Fixed the box fins and added the access hatch. Also gave it a touch of colour.
The design is a variant of Hermann Oberth's Modell E
Rocket design depicted in one of his books from the 1920s. There might be an explanation for the box style fins in the book but nothing I read in the Spaceship Handbook
mentions the thinking behind the them. They do serve as supports for the ship's take-off, but what isn't apparent here is how this all works in the film. In the film the ship is standing in water
for take-off, which is supposed to protect the ship from acoustic shock from its own take-off. Apparently it is somewhat similar to what is done with modern rockets prior to take-off (they're hosed down I understand) and that's where all that billowing smoke (actually steam) comes from.
The ship is a multistage rocket just like modern rockets, and Oberth had all this worked out years before the film. Indeed it's why Fritz Lang contracted Oberth to a be the film's technical advisor. In the film, while the ship's crew and passengers lack any specialized flight suits, the film correctly depicts the effects of acceleration and zero gravity. I think a lot of the film silly except for the depiction of the rocket and its flight---those parts are fascinating not only in how it's shown, but in how essentially right so much of it is. And this was at a time when space travel was considered pure fantasy.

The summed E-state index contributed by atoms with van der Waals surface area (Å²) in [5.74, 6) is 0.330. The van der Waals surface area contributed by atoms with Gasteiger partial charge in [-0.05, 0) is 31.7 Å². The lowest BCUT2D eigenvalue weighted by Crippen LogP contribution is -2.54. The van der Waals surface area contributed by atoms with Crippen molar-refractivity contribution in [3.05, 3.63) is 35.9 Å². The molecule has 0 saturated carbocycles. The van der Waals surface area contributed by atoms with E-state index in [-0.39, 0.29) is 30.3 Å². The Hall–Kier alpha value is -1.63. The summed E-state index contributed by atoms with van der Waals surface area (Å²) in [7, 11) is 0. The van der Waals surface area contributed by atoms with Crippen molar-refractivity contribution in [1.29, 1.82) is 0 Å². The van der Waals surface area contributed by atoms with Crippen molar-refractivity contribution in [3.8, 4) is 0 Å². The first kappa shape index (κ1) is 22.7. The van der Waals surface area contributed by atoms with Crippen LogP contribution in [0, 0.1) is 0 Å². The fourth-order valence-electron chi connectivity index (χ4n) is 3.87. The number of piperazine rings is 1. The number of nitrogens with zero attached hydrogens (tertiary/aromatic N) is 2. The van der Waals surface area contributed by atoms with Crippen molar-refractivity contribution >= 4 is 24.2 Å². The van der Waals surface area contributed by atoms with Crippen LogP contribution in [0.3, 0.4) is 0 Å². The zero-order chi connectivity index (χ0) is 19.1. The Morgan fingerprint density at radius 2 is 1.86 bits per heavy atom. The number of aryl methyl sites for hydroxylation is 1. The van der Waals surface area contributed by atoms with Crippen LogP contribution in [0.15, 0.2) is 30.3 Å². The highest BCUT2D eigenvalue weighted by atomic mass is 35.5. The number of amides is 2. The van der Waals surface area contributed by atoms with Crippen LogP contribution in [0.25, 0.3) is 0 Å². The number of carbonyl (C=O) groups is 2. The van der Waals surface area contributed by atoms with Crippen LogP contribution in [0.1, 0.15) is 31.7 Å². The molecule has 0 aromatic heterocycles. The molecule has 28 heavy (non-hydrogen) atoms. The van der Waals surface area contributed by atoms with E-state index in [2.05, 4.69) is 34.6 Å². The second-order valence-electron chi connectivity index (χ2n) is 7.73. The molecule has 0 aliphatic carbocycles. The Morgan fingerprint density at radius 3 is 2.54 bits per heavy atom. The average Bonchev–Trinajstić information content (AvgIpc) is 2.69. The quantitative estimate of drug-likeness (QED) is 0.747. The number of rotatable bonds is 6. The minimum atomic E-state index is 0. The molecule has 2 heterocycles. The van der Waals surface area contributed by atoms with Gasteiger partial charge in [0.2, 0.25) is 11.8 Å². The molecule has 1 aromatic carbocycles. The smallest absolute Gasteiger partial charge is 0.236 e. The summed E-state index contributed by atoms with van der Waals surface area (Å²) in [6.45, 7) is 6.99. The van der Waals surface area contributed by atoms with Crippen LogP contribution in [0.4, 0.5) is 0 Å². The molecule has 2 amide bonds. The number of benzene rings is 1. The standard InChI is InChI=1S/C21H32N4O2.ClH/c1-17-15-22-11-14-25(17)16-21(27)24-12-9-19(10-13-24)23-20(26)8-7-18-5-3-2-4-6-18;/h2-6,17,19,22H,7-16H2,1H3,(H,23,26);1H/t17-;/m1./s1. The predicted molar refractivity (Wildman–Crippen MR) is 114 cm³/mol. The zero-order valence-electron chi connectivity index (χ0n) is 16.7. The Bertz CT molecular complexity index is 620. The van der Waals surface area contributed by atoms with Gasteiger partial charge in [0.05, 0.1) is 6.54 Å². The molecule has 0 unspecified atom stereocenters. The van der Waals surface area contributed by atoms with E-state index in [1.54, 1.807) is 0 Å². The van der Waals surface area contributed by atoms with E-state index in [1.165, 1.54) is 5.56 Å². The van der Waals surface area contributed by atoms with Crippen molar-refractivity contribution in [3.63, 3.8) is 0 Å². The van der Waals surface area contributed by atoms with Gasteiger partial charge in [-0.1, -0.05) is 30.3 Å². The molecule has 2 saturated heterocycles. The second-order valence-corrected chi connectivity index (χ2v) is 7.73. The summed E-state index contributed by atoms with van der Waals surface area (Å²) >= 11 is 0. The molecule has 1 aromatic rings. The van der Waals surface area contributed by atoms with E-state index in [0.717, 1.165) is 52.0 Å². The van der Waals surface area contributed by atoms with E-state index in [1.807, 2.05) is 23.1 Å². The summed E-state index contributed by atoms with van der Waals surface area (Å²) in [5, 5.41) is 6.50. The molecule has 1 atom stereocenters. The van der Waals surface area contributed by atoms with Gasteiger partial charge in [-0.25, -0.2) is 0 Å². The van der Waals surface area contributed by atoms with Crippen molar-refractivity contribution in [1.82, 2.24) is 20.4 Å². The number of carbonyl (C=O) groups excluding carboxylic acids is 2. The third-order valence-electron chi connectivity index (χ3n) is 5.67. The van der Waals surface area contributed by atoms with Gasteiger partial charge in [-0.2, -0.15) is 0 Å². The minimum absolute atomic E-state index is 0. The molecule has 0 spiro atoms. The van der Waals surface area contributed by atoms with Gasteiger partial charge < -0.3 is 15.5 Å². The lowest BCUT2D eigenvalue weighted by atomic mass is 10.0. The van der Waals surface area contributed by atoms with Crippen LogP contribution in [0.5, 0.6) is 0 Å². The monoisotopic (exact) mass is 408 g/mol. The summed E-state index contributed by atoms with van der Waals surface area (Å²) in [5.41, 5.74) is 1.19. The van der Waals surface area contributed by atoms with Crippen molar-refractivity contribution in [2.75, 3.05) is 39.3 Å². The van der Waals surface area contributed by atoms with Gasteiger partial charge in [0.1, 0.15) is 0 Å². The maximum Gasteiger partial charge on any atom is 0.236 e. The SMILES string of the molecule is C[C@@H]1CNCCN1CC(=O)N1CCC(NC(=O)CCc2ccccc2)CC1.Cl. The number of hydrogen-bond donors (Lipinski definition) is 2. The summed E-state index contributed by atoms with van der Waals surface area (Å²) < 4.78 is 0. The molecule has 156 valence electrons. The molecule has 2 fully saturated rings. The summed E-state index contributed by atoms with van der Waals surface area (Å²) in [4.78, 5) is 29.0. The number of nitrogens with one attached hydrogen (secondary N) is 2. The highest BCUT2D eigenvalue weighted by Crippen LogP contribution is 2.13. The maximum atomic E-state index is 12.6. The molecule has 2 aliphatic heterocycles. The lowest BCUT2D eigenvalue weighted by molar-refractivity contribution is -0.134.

Apparently a number of people have built working scale models of the Friede
and flown them successfully. I understand it's also available as a resin kit from Fantastic Plastic.